Deseret News/Ravell Call
Candidate Jackie Biskupski greets Connie and Jerry Floor while waiting for results in the mayoral race in Salt Lake City, Tuesday, Nov. 3, 2015.

SALT LAKE CITY — If the votes hold, Salt Lake City has elected its first openly gay woman mayor. Voters also elected a gay man to the City Council. A transgender candidate in Midvale made a respectable showing in a council race.

Sexual orientation wasn't an overt issue in any of those campaigns. Utahns seemed to have shrugged their shoulders at what might have caused deep division in elections past.

So what does it mean, if anything, and what does it say about Utah's capital city residents?

"I do think (Tuesday) night was an historic night for Salt Lake City and for Utah," said Pam Perlich, director of demographic research at the University of Utah's Kem C. Gardner Policy Institute. "This is a population of people who have been part of humanity forever and have not felt safe to be visible until quite recently."

It's no hyperbole to say conservative, Mormon Utah shocked the nation two years ago next month when federal Judge Robert J. Shelby overturned the state's ban on gay marriage in Kitchen v. Herbert.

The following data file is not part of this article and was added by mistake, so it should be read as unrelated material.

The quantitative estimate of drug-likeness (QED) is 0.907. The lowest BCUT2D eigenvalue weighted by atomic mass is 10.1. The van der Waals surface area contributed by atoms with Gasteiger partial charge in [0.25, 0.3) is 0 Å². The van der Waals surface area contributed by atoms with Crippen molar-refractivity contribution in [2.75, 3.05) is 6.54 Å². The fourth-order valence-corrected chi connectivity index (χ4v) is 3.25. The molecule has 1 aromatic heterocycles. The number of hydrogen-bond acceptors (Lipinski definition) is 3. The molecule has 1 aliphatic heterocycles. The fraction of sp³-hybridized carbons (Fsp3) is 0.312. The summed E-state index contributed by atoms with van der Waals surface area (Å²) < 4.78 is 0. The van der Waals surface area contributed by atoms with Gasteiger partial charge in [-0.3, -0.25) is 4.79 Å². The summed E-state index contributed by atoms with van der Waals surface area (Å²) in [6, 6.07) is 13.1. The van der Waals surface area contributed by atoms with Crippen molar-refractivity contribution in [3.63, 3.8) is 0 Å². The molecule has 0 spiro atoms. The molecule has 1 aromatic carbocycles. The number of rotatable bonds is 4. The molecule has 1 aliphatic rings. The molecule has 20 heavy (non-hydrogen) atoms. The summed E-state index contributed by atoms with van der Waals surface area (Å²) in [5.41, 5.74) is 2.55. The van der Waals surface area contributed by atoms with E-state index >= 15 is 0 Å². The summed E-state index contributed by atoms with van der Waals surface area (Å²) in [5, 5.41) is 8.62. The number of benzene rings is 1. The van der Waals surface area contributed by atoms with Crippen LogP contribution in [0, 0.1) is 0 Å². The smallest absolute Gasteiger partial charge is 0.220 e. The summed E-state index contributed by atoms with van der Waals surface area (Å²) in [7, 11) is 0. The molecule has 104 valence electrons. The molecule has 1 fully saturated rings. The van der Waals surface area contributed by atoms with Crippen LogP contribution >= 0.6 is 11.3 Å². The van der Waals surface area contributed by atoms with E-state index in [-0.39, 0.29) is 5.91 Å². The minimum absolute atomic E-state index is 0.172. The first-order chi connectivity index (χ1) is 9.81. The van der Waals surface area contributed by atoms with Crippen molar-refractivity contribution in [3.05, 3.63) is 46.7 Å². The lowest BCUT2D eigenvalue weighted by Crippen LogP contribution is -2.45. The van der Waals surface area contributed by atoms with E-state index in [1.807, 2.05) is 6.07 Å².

As that divisive question worked its way to the U.S. Supreme Court, Utah lawmakers, with the backing of The Church of Jesus Christ of Latter-day Saints, found a way to compromise on anti-discrimination and religious rights legislation.

Gary Gates, research director at the Williams Institute on Sexual Orientation Law and Public Policy at UCLA, said victories by gay candidates aren't surprising given what has happened in Utah the past couple of years.

He attributes much of it to a visible and engaged LGBT community.

"If people believe they have gay friends and neighbors, it makes the idea of a gay mayor much less difficult for them," Gates said.

Perlich agrees.

"It's just a slow recognizing that we're all God's children. We're all part of the creation here. A lot of what we've been taught about people just simply wasn't true," she said.

Utah's capital has long been an island of blue in a sea of red. Democrats, some very liberal, have occupied the mayor's office for the past 40 years. That a progressive Democrat would again hold the job was a foregone conclusion as both Jackie Biskupski and Mayor Ralph Becker belong to the state's minority party.

But a lesbian single mother mayoral candidate — an apparently winning one at that — was a first.

If Biskupski's lead holds, she would be among few openly gay city executives in the country, the most prominent being in Houston and Seattle. Biskupski, 49, was Utah's first openly gay legislator, serving in the Utah House from 1999 to 2011.